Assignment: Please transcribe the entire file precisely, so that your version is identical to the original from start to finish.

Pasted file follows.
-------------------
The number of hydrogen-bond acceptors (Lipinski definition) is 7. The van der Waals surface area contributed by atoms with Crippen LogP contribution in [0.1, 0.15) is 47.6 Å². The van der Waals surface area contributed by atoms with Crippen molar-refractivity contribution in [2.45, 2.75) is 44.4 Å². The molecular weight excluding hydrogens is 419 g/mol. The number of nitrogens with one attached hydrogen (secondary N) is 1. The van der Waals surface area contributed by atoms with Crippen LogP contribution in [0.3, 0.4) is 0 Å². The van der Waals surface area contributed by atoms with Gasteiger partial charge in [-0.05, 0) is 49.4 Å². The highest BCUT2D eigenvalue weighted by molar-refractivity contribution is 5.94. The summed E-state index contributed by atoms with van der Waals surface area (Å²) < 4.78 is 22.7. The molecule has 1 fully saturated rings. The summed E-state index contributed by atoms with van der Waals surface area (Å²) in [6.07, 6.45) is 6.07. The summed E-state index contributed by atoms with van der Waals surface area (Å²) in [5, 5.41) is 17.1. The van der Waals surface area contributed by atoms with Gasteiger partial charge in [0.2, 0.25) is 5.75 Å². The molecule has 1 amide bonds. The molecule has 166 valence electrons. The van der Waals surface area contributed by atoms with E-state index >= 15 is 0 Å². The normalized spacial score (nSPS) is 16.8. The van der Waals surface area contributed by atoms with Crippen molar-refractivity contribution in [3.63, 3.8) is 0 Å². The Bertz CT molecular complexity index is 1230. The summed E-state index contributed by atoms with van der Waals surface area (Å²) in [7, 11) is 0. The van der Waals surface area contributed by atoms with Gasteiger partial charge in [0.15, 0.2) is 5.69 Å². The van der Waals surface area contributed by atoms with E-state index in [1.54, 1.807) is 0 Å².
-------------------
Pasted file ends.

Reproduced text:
The number of hydrogen-bond acceptors (Lipinski definition) is 7. The van der Waals surface area contributed by atoms with Crippen LogP contribution in [0.1, 0.15) is 47.6 Å². The van der Waals surface area contributed by atoms with Crippen molar-refractivity contribution in [2.45, 2.75) is 44.4 Å². The molecular weight excluding hydrogens is 419 g/mol. The number of nitrogens with one attached hydrogen (secondary N) is 1. The van der Waals surface area contributed by atoms with Crippen LogP contribution in [0.3, 0.4) is 0 Å². The van der Waals surface area contributed by atoms with Gasteiger partial charge in [-0.05, 0) is 49.4 Å². The highest BCUT2D eigenvalue weighted by molar-refractivity contribution is 5.94. The summed E-state index contributed by atoms with van der Waals surface area (Å²) < 4.78 is 22.7. The molecule has 1 fully saturated rings. The summed E-state index contributed by atoms with van der Waals surface area (Å²) in [6.07, 6.45) is 6.07. The summed E-state index contributed by atoms with van der Waals surface area (Å²) in [5, 5.41) is 17.1. The van der Waals surface area contributed by atoms with Gasteiger partial charge in [0.2, 0.25) is 5.75 Å². The molecule has 1 amide bonds. The molecule has 166 valence electrons. The van der Waals surface area contributed by atoms with E-state index >= 15 is 0 Å². The normalized spacial score (nSPS) is 16.8. The van der Waals surface area contributed by atoms with Crippen molar-refractivity contribution in [3.63, 3.8) is 0 Å². The Bertz CT molecular complexity index is 1230. The summed E-state index contributed by atoms with van der Waals surface area (Å²) in [7, 11) is 0. The van der Waals surface area contributed by atoms with Gasteiger partial charge in [0.15, 0.2) is 5.69 Å². The van der Waals surface area contributed by atoms with E-state index in [1.54, 1.807) is 0 Å².